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Sunday, January 1, 2012

The New Sell and Sell Short How To Take Profits Cut Losses and Benefit From Price Declines Wiley Trading

The New Sell and Sell Short: How To Take Profits, Cut Losses, and Benefit From Price Declines (Wiley Trading)
by Alexander Elder
On Buying
Trading requires confidence; but, paradoxically, it also demands humility. Since the markets are huge, there is no way you can master everything. Your knowledge can never be complete.
This is why we need to select an area of research and trading and specialize in it. Let's compare financial markets to medicine. Today's physician cannot be an expert in surgery, psychiatry, and pediatrics. Such universal expertise may have been possible centuries ago, but modern physicians must specialize.
A serious trader also needs to specialize. He must choose an area of research and trading that appeals to him or her. A trader needs to make several key choices:
Technical vs. Fundamental Analysis
Fundamental analysts of stocks study the values of listed companies. In the futures markets they explore the supply-demand equations for commodities. Technicians, by contrast, believe that the sum of knowledge about any stock or future is reflected in its price. Technicians study chart patterns and indicators to determine whether bulls or bears are winning the current round of the trading battle. Needless to say, there is some overlap between the two methods. Serious fundamentalists look at charts, while serious technicians like to have some idea about the fundamentals of the market they are trading.
Trend vs. Counter-Trend Trading
Almost every chart shows a mix of directional moves and choppy trading ranges. Powerful trends fascinate beginners: if you were to buy at a bottom, so clearly visible in the middle of the chart, and hold through the entire rally, you would make a ton of money. Experienced traders know that big trends, so clearly visible in the middle of a chart, become foggy near the right edge. Following a trend is like riding a wild horse that tries to shake you off at every turn. Trend trading is a lot harder than it seems.
One of the very few scientifically proven facts about the markets is that they oscillate. Markets continuously swing between overvalued and undervalued levels. Counter-trend traders capitalize on this choppiness by trading against the extremes.
Take a look at the chart in Figure 1.1, and the arguments for and against trend or counter-trend trading will leap at you from the page. You can easily recognize an uptrend from the lower left to the upper right corner. It seems appealing to buy and hold—until you realize that a trend is clear only in retrospect. If you had a long position, you'd be wondering every day, if not every hour, whether this uptrend was at an end. Sitting tight requires a great deal of mental work!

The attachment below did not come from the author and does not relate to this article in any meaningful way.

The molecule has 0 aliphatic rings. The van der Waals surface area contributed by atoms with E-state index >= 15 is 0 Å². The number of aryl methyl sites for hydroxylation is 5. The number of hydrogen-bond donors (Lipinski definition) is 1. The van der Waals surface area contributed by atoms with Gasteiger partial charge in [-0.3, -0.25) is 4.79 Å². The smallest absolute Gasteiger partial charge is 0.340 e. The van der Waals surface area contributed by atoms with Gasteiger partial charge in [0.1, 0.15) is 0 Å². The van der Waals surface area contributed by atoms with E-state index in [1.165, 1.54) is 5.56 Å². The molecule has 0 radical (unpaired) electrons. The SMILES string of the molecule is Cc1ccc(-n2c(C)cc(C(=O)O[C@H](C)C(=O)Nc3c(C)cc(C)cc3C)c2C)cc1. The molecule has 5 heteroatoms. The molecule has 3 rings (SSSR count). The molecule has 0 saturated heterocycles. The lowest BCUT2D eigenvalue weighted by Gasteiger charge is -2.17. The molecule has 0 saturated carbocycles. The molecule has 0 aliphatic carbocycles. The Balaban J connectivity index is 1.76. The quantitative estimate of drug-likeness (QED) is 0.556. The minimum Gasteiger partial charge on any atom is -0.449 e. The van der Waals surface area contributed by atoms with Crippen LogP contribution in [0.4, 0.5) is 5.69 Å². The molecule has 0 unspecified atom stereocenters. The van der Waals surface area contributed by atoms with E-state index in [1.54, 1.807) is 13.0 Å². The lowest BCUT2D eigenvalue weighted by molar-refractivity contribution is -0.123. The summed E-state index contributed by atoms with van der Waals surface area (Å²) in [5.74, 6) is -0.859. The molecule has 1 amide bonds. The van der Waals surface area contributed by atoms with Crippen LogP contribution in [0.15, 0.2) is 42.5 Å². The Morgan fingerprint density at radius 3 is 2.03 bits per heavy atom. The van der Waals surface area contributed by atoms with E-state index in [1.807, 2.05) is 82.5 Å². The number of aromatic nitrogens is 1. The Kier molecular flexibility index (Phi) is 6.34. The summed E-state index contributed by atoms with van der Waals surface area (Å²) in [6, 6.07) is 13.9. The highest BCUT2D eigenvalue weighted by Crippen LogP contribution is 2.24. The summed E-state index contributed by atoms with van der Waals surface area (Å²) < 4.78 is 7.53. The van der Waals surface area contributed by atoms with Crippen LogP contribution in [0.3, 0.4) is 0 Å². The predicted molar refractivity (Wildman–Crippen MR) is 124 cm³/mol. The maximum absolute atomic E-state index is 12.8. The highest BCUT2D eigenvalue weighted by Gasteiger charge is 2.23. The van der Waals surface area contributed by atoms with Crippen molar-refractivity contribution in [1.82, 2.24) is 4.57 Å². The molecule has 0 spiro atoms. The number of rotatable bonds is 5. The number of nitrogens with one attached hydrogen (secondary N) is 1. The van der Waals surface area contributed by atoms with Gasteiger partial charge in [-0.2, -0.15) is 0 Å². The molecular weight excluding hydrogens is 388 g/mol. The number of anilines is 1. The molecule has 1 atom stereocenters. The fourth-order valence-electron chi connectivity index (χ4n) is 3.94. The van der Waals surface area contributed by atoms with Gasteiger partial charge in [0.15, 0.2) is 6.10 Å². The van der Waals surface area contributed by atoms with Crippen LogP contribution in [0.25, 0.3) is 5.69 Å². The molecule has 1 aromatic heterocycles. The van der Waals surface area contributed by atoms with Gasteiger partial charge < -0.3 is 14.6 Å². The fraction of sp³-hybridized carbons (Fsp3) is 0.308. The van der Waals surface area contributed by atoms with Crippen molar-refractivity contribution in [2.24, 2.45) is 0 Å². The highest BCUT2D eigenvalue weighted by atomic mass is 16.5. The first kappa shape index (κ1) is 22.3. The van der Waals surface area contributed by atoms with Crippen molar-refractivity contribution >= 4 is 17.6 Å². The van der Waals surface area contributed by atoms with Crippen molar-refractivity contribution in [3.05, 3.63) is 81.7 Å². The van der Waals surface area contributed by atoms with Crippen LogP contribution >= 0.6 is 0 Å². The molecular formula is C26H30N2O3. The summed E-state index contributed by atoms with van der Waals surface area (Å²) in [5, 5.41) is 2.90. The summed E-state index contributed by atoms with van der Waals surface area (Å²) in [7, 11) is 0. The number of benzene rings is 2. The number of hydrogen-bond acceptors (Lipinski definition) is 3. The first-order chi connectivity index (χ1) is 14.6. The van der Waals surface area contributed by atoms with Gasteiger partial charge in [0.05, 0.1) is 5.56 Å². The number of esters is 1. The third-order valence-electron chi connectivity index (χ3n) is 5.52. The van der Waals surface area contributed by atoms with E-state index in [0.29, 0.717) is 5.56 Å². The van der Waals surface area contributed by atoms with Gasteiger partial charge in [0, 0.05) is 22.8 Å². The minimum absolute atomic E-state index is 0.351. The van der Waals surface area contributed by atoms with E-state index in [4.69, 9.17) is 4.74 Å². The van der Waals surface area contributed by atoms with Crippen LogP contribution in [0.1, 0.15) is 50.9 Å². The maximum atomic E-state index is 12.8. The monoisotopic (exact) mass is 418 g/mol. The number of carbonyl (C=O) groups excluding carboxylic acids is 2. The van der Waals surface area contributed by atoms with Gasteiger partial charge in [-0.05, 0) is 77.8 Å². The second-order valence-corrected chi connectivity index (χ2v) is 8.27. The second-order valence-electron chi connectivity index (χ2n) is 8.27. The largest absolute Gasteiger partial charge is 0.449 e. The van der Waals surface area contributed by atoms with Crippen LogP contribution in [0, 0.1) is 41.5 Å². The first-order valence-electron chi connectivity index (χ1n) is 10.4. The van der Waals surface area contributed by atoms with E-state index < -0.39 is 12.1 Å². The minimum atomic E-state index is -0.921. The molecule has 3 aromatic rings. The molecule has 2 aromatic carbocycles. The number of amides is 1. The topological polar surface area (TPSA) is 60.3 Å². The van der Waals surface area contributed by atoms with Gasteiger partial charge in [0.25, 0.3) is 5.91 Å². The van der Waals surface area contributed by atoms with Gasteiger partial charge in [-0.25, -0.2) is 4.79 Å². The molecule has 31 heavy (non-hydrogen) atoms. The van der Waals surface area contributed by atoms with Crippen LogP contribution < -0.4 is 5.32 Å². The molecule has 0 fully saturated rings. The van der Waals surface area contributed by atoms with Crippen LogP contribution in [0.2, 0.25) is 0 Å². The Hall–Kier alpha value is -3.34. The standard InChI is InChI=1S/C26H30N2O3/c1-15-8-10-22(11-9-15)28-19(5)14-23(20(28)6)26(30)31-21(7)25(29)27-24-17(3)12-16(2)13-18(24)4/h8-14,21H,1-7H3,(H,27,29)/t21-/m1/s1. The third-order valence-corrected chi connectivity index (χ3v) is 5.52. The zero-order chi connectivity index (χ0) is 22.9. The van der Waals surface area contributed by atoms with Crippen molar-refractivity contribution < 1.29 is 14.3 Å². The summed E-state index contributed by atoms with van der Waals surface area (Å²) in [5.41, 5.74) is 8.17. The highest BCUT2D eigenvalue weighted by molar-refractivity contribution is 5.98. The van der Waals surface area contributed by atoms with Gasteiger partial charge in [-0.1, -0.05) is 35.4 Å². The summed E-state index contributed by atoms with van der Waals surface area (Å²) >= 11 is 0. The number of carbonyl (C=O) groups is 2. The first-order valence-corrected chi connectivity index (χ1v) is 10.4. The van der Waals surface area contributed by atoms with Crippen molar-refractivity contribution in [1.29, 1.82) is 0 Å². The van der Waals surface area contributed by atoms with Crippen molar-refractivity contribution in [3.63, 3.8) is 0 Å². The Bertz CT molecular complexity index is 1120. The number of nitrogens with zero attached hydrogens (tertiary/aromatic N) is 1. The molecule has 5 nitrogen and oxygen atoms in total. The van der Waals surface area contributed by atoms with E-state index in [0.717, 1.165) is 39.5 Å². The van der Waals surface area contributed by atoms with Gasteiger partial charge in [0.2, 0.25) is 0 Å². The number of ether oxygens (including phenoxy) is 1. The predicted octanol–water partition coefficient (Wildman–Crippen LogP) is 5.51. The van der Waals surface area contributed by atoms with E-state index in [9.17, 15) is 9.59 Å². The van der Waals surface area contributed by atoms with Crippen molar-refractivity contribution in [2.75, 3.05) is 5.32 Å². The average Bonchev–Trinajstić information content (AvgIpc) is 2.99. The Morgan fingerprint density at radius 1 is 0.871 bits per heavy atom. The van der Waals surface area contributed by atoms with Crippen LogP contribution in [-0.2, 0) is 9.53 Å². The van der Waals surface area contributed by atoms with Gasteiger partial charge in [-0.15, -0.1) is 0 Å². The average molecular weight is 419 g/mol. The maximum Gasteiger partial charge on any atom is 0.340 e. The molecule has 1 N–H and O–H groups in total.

Swing trading—buying below value and selling above value—has its own pluses and minuses. Trading shorter moves delivers thinner returns, but the trades tend to last just a few days. They require less patience and make you feel much more in control.
In his brilliant book Mechanical Trading Systems: Pairing Trader Psychology with Technical Analysis, Richard Weissman draws a clear distinction between three types of traders: trend-followers, mean-reversal (counter-trend) traders, and day-traders. They have different temperaments, exploit different opportunities, and face different challenges.
Most of us gravitate towards one of these trading styles without giving our decision much thought. It is much better to figure out who you are, what you like or dislike and trade accordingly.
Discretionary vs. Systematic Trading
A discretionary trader looks at a chart, reads and interprets its signals, then makes a decision to buy or sell short. He monitors his chart and at some point recognizes an exit signal, then places an order to exit from his trade. Analyzing charts and making decisions is an exciting and engaging process for many of us.
A systematic trader cannot stand this degree of uncertainty. He does not want to keep making decisions every step of the way. He prefers to study historical data, design a system that would have performed well in the past, fine-tune it, and turn it on. Going forward, he lets his system track the market and generate buy and sell signals.
Systematic traders try to capitalize on repeating market patterns. The good ones know that while patterns repeat, they do not repeat perfectly. The most valuable quality of a good system is its robustness. We call a system robust when it continues to perform reasonably well even after market conditions change.